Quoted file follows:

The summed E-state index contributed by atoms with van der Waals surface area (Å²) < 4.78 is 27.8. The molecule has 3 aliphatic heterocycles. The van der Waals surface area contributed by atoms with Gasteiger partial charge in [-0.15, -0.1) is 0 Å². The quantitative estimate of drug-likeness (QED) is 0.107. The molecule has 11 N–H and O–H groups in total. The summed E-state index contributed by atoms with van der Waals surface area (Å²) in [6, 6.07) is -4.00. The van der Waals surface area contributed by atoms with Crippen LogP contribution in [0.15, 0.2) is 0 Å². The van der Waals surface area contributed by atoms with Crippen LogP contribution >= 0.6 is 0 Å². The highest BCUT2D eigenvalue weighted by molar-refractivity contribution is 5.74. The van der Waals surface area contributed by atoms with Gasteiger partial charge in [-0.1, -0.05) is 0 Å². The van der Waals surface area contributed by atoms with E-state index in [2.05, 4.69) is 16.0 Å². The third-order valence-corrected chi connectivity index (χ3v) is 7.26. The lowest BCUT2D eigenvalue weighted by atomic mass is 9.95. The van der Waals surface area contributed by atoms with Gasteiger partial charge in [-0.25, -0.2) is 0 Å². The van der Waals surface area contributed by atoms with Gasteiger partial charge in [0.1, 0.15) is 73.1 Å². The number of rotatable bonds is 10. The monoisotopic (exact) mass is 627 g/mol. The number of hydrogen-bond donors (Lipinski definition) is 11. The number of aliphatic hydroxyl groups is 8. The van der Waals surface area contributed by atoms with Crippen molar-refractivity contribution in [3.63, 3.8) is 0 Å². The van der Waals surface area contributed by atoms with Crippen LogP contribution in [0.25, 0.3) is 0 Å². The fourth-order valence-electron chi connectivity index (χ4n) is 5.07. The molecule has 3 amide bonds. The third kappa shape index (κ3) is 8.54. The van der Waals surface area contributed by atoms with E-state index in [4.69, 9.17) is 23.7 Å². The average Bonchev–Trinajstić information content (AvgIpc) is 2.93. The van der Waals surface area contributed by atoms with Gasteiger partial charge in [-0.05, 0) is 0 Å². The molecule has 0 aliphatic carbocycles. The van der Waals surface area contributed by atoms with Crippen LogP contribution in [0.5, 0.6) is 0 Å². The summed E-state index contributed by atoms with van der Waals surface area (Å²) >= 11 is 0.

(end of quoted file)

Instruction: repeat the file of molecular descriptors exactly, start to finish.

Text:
The summed E-state index contributed by atoms with van der Waals surface area (Å²) < 4.78 is 27.8. The molecule has 3 aliphatic heterocycles. The van der Waals surface area contributed by atoms with Gasteiger partial charge in [-0.15, -0.1) is 0 Å². The quantitative estimate of drug-likeness (QED) is 0.107. The molecule has 11 N–H and O–H groups in total. The summed E-state index contributed by atoms with van der Waals surface area (Å²) in [6, 6.07) is -4.00. The van der Waals surface area contributed by atoms with Crippen LogP contribution in [0.15, 0.2) is 0 Å². The van der Waals surface area contributed by atoms with Crippen LogP contribution >= 0.6 is 0 Å². The highest BCUT2D eigenvalue weighted by molar-refractivity contribution is 5.74. The van der Waals surface area contributed by atoms with Gasteiger partial charge in [-0.1, -0.05) is 0 Å². The van der Waals surface area contributed by atoms with E-state index in [2.05, 4.69) is 16.0 Å². The third-order valence-corrected chi connectivity index (χ3v) is 7.26. The lowest BCUT2D eigenvalue weighted by atomic mass is 9.95. The van der Waals surface area contributed by atoms with Gasteiger partial charge in [-0.25, -0.2) is 0 Å². The van der Waals surface area contributed by atoms with Gasteiger partial charge in [0.1, 0.15) is 73.1 Å². The number of rotatable bonds is 10. The monoisotopic (exact) mass is 627 g/mol. The number of hydrogen-bond donors (Lipinski definition) is 11. The number of aliphatic hydroxyl groups is 8. The van der Waals surface area contributed by atoms with Crippen molar-refractivity contribution in [3.63, 3.8) is 0 Å². The van der Waals surface area contributed by atoms with Crippen LogP contribution in [0.25, 0.3) is 0 Å². The fourth-order valence-electron chi connectivity index (χ4n) is 5.07. The molecule has 3 amide bonds. The third kappa shape index (κ3) is 8.54. The van der Waals surface area contributed by atoms with E-state index in [4.69, 9.17) is 23.7 Å². The average Bonchev–Trinajstić information content (AvgIpc) is 2.93. The van der Waals surface area contributed by atoms with Gasteiger partial charge in [-0.05, 0) is 0 Å². The molecule has 0 aliphatic carbocycles. The van der Waals surface area contributed by atoms with Crippen LogP contribution in [0.5, 0.6) is 0 Å². The summed E-state index contributed by atoms with van der Waals surface area (Å²) >= 11 is 0.